• 22.

  • Cora Lee
  • 23.

  • Laura Purcell
  • 24.

  • P. O. Dixon
  • 25.

  • E.M. Powell
  • 25.

  • Sharon Lathan
  • 26.

  • Sally Smith O’Rourke
  • 27.

  • Allison Bruning
  • 28.

  • Violet Bedford
  • 29.

  • Sue Millard
  • 30.

  • Kim Rendfeld
  • 20 Comments

    Filed under Cooking, Jane Austen, recipes, Regency society

    Food In History-What is a “Pupton”?

    One of the pleasures of reading history, whether fiction or non-fiction, is learning about the day-to-day living of people in the past.  I am particularly interested in the Georgian era in England, especially the Regency period.  Recently, I was reading a novel, in which a menu for a particular meal was detailed and “a pupton of cherries” caught my attention.  It sounded like some kind of sweet dish, and I wondered what was in it, so I tried to look it up.  Not as easy as I expected!

    First of all, I could not find a definition of “pupton.”  Thanks to the miracle of Google books, I found several old cookbooks on-line.  In THE ART OF COOKERY by John Mollard (4th edition published in 1836), I found arecipe for a “Pulpton of Apples” (p. 251) in which quartered apples were stewed until tender, sieved, and mixed with spices, eggs, and breadcrumbs soaked in cream.  This concoction was baked in a buttered mould and served turned out on a dish with sifted sugar over it.   A recipe for a pulpton of apples also appears in the 1802 edition of Mr. Mollard’s cookbook.

    Hannah Glasse, whose popular cookbook THE ART OF COOKERY Made Plain and Easy was first published in 1747, and was released in numerous editions until the last in 1843, includes a recipe for a “pupton” of apples as well.  In her version, the fruit was cooked with sugar and only a small amount of water, until the fruit was the consistency of marmalade.  She also combined the cooked fruit pulp with eggs, spices, cream and breadcrumbs, with some butter, baked it and served it on a plate.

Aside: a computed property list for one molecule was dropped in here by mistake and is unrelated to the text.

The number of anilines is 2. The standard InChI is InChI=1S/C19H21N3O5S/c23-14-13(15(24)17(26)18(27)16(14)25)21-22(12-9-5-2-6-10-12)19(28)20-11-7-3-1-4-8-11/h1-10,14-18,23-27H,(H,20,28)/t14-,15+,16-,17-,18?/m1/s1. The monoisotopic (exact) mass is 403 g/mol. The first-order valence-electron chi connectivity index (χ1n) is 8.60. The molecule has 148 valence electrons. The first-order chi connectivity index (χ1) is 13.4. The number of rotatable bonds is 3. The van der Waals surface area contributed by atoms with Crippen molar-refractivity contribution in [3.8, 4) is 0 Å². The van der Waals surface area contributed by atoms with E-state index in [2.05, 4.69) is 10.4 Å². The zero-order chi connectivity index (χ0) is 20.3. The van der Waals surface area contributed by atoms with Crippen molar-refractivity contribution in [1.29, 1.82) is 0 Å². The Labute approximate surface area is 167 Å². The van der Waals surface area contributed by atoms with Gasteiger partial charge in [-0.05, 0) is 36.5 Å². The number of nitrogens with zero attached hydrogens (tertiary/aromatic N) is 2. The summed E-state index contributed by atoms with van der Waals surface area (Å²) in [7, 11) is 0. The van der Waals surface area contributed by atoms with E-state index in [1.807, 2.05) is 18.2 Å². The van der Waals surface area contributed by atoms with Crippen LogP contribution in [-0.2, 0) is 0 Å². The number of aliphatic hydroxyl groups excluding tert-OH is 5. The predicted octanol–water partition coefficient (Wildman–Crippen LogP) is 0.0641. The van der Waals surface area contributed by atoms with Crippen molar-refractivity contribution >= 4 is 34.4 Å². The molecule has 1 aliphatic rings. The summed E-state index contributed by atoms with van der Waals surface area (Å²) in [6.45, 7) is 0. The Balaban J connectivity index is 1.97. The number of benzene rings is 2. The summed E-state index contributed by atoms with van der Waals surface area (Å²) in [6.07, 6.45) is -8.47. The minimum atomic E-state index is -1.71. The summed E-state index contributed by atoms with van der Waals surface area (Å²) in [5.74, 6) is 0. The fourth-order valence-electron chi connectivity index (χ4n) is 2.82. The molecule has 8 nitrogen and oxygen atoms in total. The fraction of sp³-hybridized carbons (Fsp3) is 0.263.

Title Page from Hannah Glasse’s Cookbook

    Both of these recipes sounded good to me, and I could see how this recipe could be adapted to almost any kind of fruit, including cherries.  However, this was not the end of the pupton! Looking over the tables of contents, I found recipes for savory puptons as well.  These sound remarkably like pate’s and terrines served today, as at least a portion of the fish, meat or poultry component is cut finely with equal portions of suet, then pounded into a paste, called forcemeat.  If used alone, the paste would be seasoned, then it could be rolled into balls and poached in a sauce or fried; it could be put into a bag of some kind (one recipe I found took a chicken, removed all the meat, made the paste, seasoned it, and put it back in the chicken skin) and stewed, or baked.  A fascinating recipe I found in THE LONDON ART OF COOKERY And Housekeepers Complete Assistant by John Farley (4th edition, published in 1787) included a “French Pupton of Pigeons” on page 127.  This recipe took a quantity of forcemeat, made a very thin layer (similar to a pie crust), and then proceeded to layer thin bacon, squabs, asparagus, mushrooms and several other ingredients (a few of which may seem odd in combination today, including cocks’ combs).  This was then topped with another thin layer of forcemeat, like a pie, and baked.  When done, it was to be served in a dish with gravy poured around it. 

    Either sweet or savory, the pupton sounds like a wonderful and tasty dish!  I love this kind of detail, as it makes the people of the past come alive.   Food is something we all have in common.

    12 Comments

    Filed under History, Jane Austen, thoughts, Writing